CONROE, Texas - A Conroe police officer who was shot at from point-blank range by a wanted felon is sharing his story for the first time.
On Thursday afternoon, the Conroe Police Department released the body camera video showing that heart-stopping moment.
“It still rattles me,” said Officer Greg Vradenburg. “It makes my heart race.”
The near-death experience was captured on Officer Vradenburg’s body-worn camera during the early morning hours of January 3, 2016.
The five-year CPD veteran had just caught up with Christopher Hatton, 28, who had taken off running from a traffic stop.
Officer Vradenburg said he had Hatton on the ground on the sidewalk of Little John Lane after Hatton tripped.
He said Hatton ignored several orders to show his hands.
“Something told me, ‘Just turn your body camera on’, and a couple of seconds later is when the shot came out,” said Officer Vradenburg. “Everything slowed down. I saw the gun, saw his hand, saw the muzzle flash, but I never heard anything.”
Amazingly, not only was the officer not hit, but he immediately chased after Hatton and helped other officers take him into custody.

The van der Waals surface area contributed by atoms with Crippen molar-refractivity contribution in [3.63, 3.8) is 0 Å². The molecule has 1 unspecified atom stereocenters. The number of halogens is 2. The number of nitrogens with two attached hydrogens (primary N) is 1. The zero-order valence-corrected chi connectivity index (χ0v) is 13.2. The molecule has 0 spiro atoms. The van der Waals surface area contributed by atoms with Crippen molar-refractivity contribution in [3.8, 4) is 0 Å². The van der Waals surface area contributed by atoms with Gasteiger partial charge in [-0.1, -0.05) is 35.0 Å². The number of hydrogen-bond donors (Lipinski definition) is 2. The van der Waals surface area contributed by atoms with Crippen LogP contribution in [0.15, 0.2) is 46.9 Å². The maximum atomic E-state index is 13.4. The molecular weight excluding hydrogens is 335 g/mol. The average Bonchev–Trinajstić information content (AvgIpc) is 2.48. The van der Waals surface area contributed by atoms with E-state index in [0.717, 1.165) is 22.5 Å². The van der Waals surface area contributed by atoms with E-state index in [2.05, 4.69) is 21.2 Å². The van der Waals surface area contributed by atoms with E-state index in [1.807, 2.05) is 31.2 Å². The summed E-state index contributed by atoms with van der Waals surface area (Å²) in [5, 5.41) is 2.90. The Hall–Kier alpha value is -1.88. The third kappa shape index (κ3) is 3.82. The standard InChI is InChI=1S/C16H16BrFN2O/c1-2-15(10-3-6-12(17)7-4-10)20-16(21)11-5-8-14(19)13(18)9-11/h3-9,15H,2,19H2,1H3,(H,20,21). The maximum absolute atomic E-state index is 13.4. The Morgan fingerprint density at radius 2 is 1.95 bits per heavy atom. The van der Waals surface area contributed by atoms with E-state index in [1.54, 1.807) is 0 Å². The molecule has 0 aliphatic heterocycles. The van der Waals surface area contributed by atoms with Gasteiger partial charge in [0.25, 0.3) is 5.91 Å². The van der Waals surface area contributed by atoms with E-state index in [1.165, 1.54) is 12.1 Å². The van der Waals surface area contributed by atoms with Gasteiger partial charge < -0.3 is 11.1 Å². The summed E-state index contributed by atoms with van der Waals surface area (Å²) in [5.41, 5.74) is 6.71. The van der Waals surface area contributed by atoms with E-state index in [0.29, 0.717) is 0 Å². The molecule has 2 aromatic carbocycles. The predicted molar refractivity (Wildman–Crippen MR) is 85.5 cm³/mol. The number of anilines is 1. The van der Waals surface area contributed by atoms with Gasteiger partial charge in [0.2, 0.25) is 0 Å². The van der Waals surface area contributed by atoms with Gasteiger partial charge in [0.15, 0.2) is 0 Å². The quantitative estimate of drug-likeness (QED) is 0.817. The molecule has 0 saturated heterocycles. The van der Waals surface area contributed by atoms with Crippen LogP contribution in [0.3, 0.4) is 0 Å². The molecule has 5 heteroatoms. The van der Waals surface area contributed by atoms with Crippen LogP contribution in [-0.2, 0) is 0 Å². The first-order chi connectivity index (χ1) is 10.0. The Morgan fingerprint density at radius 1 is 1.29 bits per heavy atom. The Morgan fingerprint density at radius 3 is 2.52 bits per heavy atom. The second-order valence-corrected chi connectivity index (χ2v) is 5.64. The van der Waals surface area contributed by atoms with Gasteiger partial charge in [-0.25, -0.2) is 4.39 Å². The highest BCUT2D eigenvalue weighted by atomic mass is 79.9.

“The grace of God, I don’t know,” said the officer, responding to a question on how the bullet missed him. “When (Hatton) turned and looked at me, and just the look of disbelief on his face, he was just as surprised he missed as I was.”
Officer Vradenburg said on his next duty shift, he was back on the street, wearing the same uniform and the same scripture-inscribed necklace he was wearing at the time he apprehended Hatton.
The necklace was given to him by a chaplain. He says he’ll wear every night, in case that’s what saved him.
“Must have, caused he missed,” said the officer. “I don’t know how he missed.”
Brett Ligon, the Montgomery County District Attorney, believes body camera footage like this is helpful not only to keep everyone honest, but also to show the public all of the unknowns officers face, as well as their vulnerability when taking someone into custody.
The Officer Down Memorial Page lists 63 law enforcement officers across the U.S. killed by gunfire in the line of duty in 2016.
Philip Dupuis, the Chief of Police for the Conroe Police Department, said about 90 percent of his officers currently have body cameras.
He’s planning on eventually making them available to every officer.
Hatton was sentenced in early May to 99 years in prison for the 2016 crime. He won’t be eligible for parole for at least 30 years.